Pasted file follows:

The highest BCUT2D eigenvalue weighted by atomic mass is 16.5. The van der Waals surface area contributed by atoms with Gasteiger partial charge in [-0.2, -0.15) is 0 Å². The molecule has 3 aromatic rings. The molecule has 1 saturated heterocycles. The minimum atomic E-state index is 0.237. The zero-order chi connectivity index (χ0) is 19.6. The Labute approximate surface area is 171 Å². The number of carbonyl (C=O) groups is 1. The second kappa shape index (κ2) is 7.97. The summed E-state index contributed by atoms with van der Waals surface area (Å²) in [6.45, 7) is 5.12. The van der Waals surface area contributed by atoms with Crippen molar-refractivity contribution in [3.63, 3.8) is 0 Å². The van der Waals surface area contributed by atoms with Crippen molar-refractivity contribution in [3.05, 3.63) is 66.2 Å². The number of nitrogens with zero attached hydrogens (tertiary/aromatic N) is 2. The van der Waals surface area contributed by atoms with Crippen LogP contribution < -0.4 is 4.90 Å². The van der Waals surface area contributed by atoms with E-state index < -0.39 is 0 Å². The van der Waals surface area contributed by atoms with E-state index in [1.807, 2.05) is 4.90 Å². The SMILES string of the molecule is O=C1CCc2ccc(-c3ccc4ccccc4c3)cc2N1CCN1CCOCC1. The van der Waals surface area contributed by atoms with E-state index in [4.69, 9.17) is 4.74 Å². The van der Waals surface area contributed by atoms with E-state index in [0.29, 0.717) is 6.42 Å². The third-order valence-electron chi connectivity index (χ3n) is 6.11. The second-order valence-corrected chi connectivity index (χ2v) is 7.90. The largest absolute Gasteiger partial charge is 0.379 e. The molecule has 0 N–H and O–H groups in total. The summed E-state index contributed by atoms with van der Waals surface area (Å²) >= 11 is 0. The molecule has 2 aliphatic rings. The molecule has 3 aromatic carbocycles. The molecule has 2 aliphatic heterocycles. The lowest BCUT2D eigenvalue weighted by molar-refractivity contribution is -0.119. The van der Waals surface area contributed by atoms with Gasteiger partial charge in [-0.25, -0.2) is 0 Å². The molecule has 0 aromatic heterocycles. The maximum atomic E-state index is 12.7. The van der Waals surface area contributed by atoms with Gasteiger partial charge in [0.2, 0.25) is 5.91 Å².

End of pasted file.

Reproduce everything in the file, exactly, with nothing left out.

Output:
The highest BCUT2D eigenvalue weighted by atomic mass is 16.5. The van der Waals surface area contributed by atoms with Gasteiger partial charge in [-0.2, -0.15) is 0 Å². The molecule has 3 aromatic rings. The molecule has 1 saturated heterocycles. The minimum atomic E-state index is 0.237. The zero-order chi connectivity index (χ0) is 19.6. The Labute approximate surface area is 171 Å². The number of carbonyl (C=O) groups is 1. The second kappa shape index (κ2) is 7.97. The summed E-state index contributed by atoms with van der Waals surface area (Å²) in [6.45, 7) is 5.12. The van der Waals surface area contributed by atoms with Crippen molar-refractivity contribution in [3.63, 3.8) is 0 Å². The van der Waals surface area contributed by atoms with Crippen molar-refractivity contribution in [3.05, 3.63) is 66.2 Å². The number of nitrogens with zero attached hydrogens (tertiary/aromatic N) is 2. The van der Waals surface area contributed by atoms with Crippen LogP contribution < -0.4 is 4.90 Å². The van der Waals surface area contributed by atoms with E-state index < -0.39 is 0 Å². The van der Waals surface area contributed by atoms with E-state index in [1.807, 2.05) is 4.90 Å². The SMILES string of the molecule is O=C1CCc2ccc(-c3ccc4ccccc4c3)cc2N1CCN1CCOCC1. The van der Waals surface area contributed by atoms with E-state index in [4.69, 9.17) is 4.74 Å². The van der Waals surface area contributed by atoms with E-state index in [0.29, 0.717) is 6.42 Å². The third-order valence-electron chi connectivity index (χ3n) is 6.11. The second-order valence-corrected chi connectivity index (χ2v) is 7.90. The largest absolute Gasteiger partial charge is 0.379 e. The molecule has 0 N–H and O–H groups in total. The summed E-state index contributed by atoms with van der Waals surface area (Å²) >= 11 is 0. The molecule has 2 aliphatic rings. The molecule has 3 aromatic carbocycles. The molecule has 2 aliphatic heterocycles. The lowest BCUT2D eigenvalue weighted by molar-refractivity contribution is -0.119. The van der Waals surface area contributed by atoms with Gasteiger partial charge in [-0.25, -0.2) is 0 Å². The molecule has 0 aromatic heterocycles. The maximum atomic E-state index is 12.7. The van der Waals surface area contributed by atoms with Gasteiger partial charge in [0.2, 0.25) is 5.91 Å².